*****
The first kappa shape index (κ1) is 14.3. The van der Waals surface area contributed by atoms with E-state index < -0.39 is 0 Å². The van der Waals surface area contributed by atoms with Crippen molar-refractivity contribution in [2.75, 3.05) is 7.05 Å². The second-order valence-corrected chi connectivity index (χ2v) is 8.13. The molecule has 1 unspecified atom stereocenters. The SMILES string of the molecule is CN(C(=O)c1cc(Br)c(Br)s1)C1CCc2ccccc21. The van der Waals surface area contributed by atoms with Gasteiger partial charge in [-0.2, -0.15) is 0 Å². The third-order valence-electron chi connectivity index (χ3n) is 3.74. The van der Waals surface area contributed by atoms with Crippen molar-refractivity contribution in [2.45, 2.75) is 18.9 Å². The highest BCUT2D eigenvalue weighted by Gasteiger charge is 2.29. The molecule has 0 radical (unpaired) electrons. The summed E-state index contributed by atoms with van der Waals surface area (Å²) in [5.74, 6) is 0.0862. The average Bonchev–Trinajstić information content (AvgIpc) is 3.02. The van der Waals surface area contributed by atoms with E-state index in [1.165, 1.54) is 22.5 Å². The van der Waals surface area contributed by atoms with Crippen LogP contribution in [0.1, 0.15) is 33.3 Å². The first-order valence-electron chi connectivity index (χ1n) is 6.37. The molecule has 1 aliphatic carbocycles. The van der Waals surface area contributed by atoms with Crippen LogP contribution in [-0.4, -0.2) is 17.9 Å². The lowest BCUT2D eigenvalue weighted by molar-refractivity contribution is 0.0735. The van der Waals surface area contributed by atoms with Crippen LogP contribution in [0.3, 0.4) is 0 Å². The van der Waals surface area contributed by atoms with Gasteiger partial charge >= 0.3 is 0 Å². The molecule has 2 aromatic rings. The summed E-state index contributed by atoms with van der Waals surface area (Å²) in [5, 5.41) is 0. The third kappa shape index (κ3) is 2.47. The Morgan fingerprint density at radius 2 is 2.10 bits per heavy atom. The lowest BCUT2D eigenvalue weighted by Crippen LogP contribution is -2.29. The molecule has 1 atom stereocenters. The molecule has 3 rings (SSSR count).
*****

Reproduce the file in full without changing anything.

The first kappa shape index (κ1) is 14.3. The van der Waals surface area contributed by atoms with E-state index < -0.39 is 0 Å². The van der Waals surface area contributed by atoms with Crippen molar-refractivity contribution in [2.75, 3.05) is 7.05 Å². The second-order valence-corrected chi connectivity index (χ2v) is 8.13. The molecule has 1 unspecified atom stereocenters. The SMILES string of the molecule is CN(C(=O)c1cc(Br)c(Br)s1)C1CCc2ccccc21. The van der Waals surface area contributed by atoms with Gasteiger partial charge in [-0.2, -0.15) is 0 Å². The third-order valence-electron chi connectivity index (χ3n) is 3.74. The van der Waals surface area contributed by atoms with Crippen molar-refractivity contribution in [2.45, 2.75) is 18.9 Å². The highest BCUT2D eigenvalue weighted by Gasteiger charge is 2.29. The molecule has 0 radical (unpaired) electrons. The summed E-state index contributed by atoms with van der Waals surface area (Å²) in [5.74, 6) is 0.0862. The average Bonchev–Trinajstić information content (AvgIpc) is 3.02. The van der Waals surface area contributed by atoms with E-state index in [1.165, 1.54) is 22.5 Å². The van der Waals surface area contributed by atoms with Crippen LogP contribution in [0.1, 0.15) is 33.3 Å². The first-order valence-electron chi connectivity index (χ1n) is 6.37. The molecule has 1 aliphatic carbocycles. The van der Waals surface area contributed by atoms with Crippen LogP contribution in [-0.4, -0.2) is 17.9 Å². The lowest BCUT2D eigenvalue weighted by molar-refractivity contribution is 0.0735. The van der Waals surface area contributed by atoms with Crippen LogP contribution in [0.3, 0.4) is 0 Å². The van der Waals surface area contributed by atoms with Gasteiger partial charge >= 0.3 is 0 Å². The molecule has 2 aromatic rings. The summed E-state index contributed by atoms with van der Waals surface area (Å²) in [5, 5.41) is 0. The third kappa shape index (κ3) is 2.47. The Morgan fingerprint density at radius 2 is 2.10 bits per heavy atom. The lowest BCUT2D eigenvalue weighted by Crippen LogP contribution is -2.29. The molecule has 1 atom stereocenters. The molecule has 3 rings (SSSR count).